fbpx
Mon. May 27th, 2024

Service NSW has become the latest to add a Quiet Hour for the benefit of those with sensory disabilities like Autism.

Since ‘Quiet Hours’ began with the major supermarkets over 5 years ago they have increased in both prevalence and popularity. Service NSW consulted with businesses like Coles, Kmart and Woolworths with stores which have already implemented successful Quiet Hour programs, in their development of the program in collaboration with disability advocates.

More than 110 Service NSW Service Centres will implement the quiet hours. For a set time each week, participating Service Centres will turn down lighting where possible, music, and ticket announcements. Staff also encourage customers to put their mobile phones on silent mode and minimise conversations with other customers during that time. 

Minister for Disability Inclusion, Kate Washington said quiet hours are a simple thing they can do to improve inclusion.

“Quiet Hour is a simple service we can offer to help everyone feel welcome when they need to interact with the government. This can be useful for people who find light and sound overwhelming.”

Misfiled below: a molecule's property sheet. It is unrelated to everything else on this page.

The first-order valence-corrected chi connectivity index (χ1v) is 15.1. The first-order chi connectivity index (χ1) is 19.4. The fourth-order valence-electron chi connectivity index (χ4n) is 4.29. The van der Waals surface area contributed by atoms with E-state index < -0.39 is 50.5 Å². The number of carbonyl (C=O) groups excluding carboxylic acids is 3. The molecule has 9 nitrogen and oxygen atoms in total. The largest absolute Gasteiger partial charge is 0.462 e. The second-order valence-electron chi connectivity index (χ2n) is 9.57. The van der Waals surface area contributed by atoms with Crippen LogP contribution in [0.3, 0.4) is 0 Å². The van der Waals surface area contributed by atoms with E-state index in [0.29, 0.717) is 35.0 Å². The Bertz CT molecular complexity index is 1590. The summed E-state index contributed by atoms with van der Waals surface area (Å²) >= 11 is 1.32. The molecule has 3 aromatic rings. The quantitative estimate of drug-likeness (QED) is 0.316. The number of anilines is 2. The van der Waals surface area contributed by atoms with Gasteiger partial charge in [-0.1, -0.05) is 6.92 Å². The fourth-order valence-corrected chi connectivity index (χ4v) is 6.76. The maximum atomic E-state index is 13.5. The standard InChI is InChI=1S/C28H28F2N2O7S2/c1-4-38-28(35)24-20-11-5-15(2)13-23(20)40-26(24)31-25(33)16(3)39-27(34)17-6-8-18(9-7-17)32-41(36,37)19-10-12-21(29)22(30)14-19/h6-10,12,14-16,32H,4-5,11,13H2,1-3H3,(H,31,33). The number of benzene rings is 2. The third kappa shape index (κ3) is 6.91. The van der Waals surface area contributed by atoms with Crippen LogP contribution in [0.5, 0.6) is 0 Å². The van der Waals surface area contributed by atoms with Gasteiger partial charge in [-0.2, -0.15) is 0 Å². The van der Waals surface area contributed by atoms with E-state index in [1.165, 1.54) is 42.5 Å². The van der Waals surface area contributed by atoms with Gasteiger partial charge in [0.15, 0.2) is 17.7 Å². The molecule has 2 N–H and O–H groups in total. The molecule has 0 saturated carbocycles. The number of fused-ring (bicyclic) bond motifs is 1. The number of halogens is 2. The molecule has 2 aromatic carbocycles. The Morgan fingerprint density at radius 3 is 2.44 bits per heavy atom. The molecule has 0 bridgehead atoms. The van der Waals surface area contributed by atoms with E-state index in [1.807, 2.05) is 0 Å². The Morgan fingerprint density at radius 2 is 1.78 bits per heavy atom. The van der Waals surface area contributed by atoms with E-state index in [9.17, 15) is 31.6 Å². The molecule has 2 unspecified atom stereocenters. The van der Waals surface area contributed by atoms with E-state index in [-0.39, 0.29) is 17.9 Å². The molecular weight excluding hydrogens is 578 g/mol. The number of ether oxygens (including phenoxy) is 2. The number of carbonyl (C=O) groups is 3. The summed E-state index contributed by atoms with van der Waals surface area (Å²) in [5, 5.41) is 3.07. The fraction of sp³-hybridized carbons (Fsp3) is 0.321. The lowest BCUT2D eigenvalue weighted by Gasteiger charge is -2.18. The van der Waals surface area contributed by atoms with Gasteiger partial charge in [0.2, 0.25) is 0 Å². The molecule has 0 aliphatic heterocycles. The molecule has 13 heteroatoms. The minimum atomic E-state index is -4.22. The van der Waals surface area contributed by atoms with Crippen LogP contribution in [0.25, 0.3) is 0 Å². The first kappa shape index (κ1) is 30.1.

“The feedback from the first Service Centres to offer a Quiet Hour was overwhelmingly positive so it’s wonderful to see the idea being adopted by almost every centre across the State.”

Each Service Centre has worked with local community groups to build awareness of Quiet Hour and help shape the program. Service NSW surveyed Service Centres which have already been participating in Quiet Hour and found nearly 97 per cent of people felt the service was successful at their centre. 

About 60 per cent of transactions completed by people specifically attending Quiet Hour were for driver knowledge tests or other computer-based examinations. 

Minister for Customer Service and Digital Government, Jihad Dib said everyone is welcome in a NSW Service Centre.

“Quiet Hour will provide a more calming and supportive environment for those who have low-sensory needs.”

“For people who require limited distractions, such as Autistic people, Quiet Hour will allow them to complete their driver’s knowledge test and access other services in a quieter, calmer environment.”

“A Service Centre should be available to everyone who needs it, and Quiet Hour is one of many programs Service NSW has rolled out in recent times to improve the overall accessibility of government services.”

Service NSW has provided disability awareness training for staff to assist customers living with disabilities and their carers.

People are encouraged to visit the Service NSW website for a full timetable of when their nearest Service Centre is offering the service as well as other accessibility facilities available at their local centre including mobility parking and public transport access.

Like what you’re reading? Support The New England Times by making a small donation today and help us keep delivering local news paywall-free. Donate now